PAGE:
Sisterhood Blog

Women of Valor, Reconsidered

By Ronit Stahl

Wikicommons
Beate Gordon helped insure rights constitutional rights for Japanese women.

A trio of extraordinary Jewish women died this week. But until their obituaries made them fleeting front-page news, few recognized the names, or knew the history they represented. These women aren’t over looked because they were unimportant, but because the narrative we repeat about Jewish women doesn’t make room for their remarkable stories.

They were not classic immigrant strivers or typical Holocaust survivors, though in some ways they all were, in fact, both. Rita Levi-Montalcini spent the war years running from Mussolini and Hitler, all the while maintaining a bedroom lab in which she continued the scientific research that led to her postwar discovery of nerve growth factor and culminated in a Nobel Prize. Beate Gordon used her position as a civilian translator attached to General MacArthur’s occupation army in Japan to find her parents and insert equal rights for women into the postwar Japanese constitution. Gerda Lerner channeled her experience resisting the Anschluss to assert that women were historical actors deserving of scholarly attention, and in so doing, pioneered the field of women’s history.

All three came from a cohort of Central European-born Jewish women who stepped outside of the confines of what was expected of them by their community to determine their personal trajectories and transform their professional fields. Doubly marginalized as women and as Jews, they nonetheless gained access to political, military, and scientific portals of power through a potent brew of enterprise, education, and perseverance.

Read more


Permalink | | Share | Email | Print | Filed under: Women of Valor, Rita Levi-Montalcini, Gerda Lerner, Beate Gordon




Find us on Facebook!
  • Does #Hamas have to lose for there to be peace? Read the latest analysis by J.J. Goldberg.
  • This is what the rockets over Israel and Gaza look like from space:
  • "Israel should not let captives languish or corpses rot. It should do everything in its power to recover people and bodies. Jewish law places a premium on pidyon shvuyim, “the redemption of captives,” and proper burial. But not when the price will lead to more death and more kidnappings." Do you agree?
  • Slate.com's Allison Benedikt wrote that Taglit-Birthright Israel is partly to blame for the death of American IDF volunteer Max Steinberg. This is why she's wrong:
  • Israeli soldiers want you to buy them socks. And snacks. And backpacks. And underwear. And pizza. So claim dozens of fundraising campaigns launched by American Jewish and Israeli charities since the start of the current wave of crisis and conflict in Israel and Gaza.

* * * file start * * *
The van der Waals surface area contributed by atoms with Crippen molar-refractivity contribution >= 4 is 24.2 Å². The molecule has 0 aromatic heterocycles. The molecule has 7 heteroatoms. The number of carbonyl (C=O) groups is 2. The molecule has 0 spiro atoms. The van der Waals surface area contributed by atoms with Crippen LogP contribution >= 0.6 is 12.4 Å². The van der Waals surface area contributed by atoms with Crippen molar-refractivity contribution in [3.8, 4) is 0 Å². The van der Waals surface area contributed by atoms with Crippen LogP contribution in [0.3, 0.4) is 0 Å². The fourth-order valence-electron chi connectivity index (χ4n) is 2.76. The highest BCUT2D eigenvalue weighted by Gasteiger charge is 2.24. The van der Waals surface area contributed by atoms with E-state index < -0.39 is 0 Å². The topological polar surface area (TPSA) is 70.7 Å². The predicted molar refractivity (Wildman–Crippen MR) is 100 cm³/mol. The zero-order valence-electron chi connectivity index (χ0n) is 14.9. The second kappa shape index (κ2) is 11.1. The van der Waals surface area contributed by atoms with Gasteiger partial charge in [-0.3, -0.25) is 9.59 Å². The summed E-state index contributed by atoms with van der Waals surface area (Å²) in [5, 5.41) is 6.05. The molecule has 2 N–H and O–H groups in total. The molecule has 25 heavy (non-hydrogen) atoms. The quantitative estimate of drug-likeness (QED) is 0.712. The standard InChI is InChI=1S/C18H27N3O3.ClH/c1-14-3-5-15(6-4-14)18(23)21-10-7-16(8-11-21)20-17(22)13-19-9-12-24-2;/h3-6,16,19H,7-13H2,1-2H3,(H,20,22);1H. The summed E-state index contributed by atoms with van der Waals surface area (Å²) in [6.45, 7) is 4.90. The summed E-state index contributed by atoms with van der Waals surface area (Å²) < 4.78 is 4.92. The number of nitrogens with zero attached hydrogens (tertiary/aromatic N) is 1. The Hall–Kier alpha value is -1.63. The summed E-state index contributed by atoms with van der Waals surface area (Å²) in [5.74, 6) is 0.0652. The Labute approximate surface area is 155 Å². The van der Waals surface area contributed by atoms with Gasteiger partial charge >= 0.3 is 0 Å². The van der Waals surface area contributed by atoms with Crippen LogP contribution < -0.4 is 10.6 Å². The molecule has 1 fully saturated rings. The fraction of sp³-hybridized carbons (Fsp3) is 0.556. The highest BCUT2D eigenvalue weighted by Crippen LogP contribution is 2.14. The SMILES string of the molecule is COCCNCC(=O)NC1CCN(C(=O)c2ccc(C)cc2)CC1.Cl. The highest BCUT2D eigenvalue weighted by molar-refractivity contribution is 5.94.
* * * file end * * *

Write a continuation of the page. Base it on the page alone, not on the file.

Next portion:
• The sign reads: “Dogs are allowed in this establishment but Zionists are not under any circumstances.”
  • Is Twitter Israel's new worst enemy?
  • More than 50 former Israeli soldiers have refused to serve in the current ground operation in #Gaza.
  • "My wife and I are both half-Jewish. Both of us very much felt and feel American first and Jewish second. We are currently debating whether we should send our daughter to a Jewish pre-K and kindergarten program or to a public one. Pros? Give her a Jewish community and identity that she could build on throughout her life. Cons? Costs a lot of money; She will enter school with the idea that being Jewish makes her different somehow instead of something that you do after or in addition to regular school. Maybe a Shabbat sing-along would be enough?"
  • Undeterred by the conflict, 24 Jews participated in the first ever Jewish National Fund— JDate singles trip to Israel. Translation: Jews age 30 to 45 travelled to Israel to get it on in the sun, with a side of hummus.
  • "It pains and shocks me to say this, but here goes: My father was right all along. He always told me, as I spouted liberal talking points at the Shabbos table and challenged his hawkish views on Israel and the Palestinians to his unending chagrin, that I would one day change my tune." Have you had a similar experience?
  • "'What’s this, mommy?' she asked, while pulling at the purple sleeve to unwrap this mysterious little gift mom keeps hidden in the inside pocket of her bag. Oh boy, how do I answer?"
  • "I fear that we are witnessing the end of politics in the Israeli-Palestinian conflict. I see no possibility for resolution right now. I look into the future and see only a void." What do you think?
  • Not a gazillionaire? Take the "poor door."
  • "We will do what we must to protect our people. We have that right. We are not less deserving of life and quiet than anyone else. No more apologies."
  • from-cache

Would you like to receive updates about new stories?




















We will not share your e-mail address or other personal information.

Already subscribed? Manage your subscription.